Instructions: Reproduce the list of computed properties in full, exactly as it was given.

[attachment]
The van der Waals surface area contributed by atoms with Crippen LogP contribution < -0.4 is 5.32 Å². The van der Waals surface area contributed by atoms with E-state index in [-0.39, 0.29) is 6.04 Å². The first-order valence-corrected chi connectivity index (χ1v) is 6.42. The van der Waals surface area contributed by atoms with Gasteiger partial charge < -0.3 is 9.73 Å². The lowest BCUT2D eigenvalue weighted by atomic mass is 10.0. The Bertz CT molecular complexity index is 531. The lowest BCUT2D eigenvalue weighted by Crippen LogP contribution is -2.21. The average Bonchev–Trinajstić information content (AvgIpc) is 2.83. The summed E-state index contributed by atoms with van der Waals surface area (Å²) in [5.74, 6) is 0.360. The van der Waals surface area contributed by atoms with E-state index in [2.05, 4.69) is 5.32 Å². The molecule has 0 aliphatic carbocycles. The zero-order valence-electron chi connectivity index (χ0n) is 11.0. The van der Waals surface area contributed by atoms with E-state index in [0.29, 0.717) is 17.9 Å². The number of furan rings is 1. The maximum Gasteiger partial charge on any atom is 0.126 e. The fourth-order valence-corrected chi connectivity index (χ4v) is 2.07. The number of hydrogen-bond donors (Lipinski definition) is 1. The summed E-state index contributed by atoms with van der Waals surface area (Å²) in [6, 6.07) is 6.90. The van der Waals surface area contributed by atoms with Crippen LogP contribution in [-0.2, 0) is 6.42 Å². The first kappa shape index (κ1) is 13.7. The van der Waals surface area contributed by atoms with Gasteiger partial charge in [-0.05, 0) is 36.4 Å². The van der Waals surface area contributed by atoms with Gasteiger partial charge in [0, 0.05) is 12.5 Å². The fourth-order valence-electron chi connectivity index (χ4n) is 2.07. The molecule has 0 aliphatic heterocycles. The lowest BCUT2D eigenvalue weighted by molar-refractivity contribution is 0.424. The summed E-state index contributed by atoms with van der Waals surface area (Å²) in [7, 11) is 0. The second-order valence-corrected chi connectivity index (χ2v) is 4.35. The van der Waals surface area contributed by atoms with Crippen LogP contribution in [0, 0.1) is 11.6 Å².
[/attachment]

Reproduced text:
The van der Waals surface area contributed by atoms with Crippen LogP contribution < -0.4 is 5.32 Å². The van der Waals surface area contributed by atoms with E-state index in [-0.39, 0.29) is 6.04 Å². The first-order valence-corrected chi connectivity index (χ1v) is 6.42. The van der Waals surface area contributed by atoms with Gasteiger partial charge < -0.3 is 9.73 Å². The lowest BCUT2D eigenvalue weighted by atomic mass is 10.0. The Bertz CT molecular complexity index is 531. The lowest BCUT2D eigenvalue weighted by Crippen LogP contribution is -2.21. The average Bonchev–Trinajstić information content (AvgIpc) is 2.83. The summed E-state index contributed by atoms with van der Waals surface area (Å²) in [5.74, 6) is 0.360. The van der Waals surface area contributed by atoms with E-state index in [2.05, 4.69) is 5.32 Å². The molecule has 0 aliphatic carbocycles. The zero-order valence-electron chi connectivity index (χ0n) is 11.0. The van der Waals surface area contributed by atoms with E-state index in [0.29, 0.717) is 17.9 Å². The number of furan rings is 1. The maximum Gasteiger partial charge on any atom is 0.126 e. The fourth-order valence-corrected chi connectivity index (χ4v) is 2.07. The number of hydrogen-bond donors (Lipinski definition) is 1. The summed E-state index contributed by atoms with van der Waals surface area (Å²) in [6, 6.07) is 6.90. The van der Waals surface area contributed by atoms with Crippen LogP contribution in [-0.2, 0) is 6.42 Å². The first kappa shape index (κ1) is 13.7. The van der Waals surface area contributed by atoms with Gasteiger partial charge in [-0.05, 0) is 36.4 Å². The van der Waals surface area contributed by atoms with Gasteiger partial charge in [0, 0.05) is 12.5 Å². The fourth-order valence-electron chi connectivity index (χ4n) is 2.07. The molecule has 0 aliphatic heterocycles. The lowest BCUT2D eigenvalue weighted by molar-refractivity contribution is 0.424. The summed E-state index contributed by atoms with van der Waals surface area (Å²) in [7, 11) is 0. The second-order valence-corrected chi connectivity index (χ2v) is 4.35. The van der Waals surface area contributed by atoms with Crippen LogP contribution in [0, 0.1) is 11.6 Å².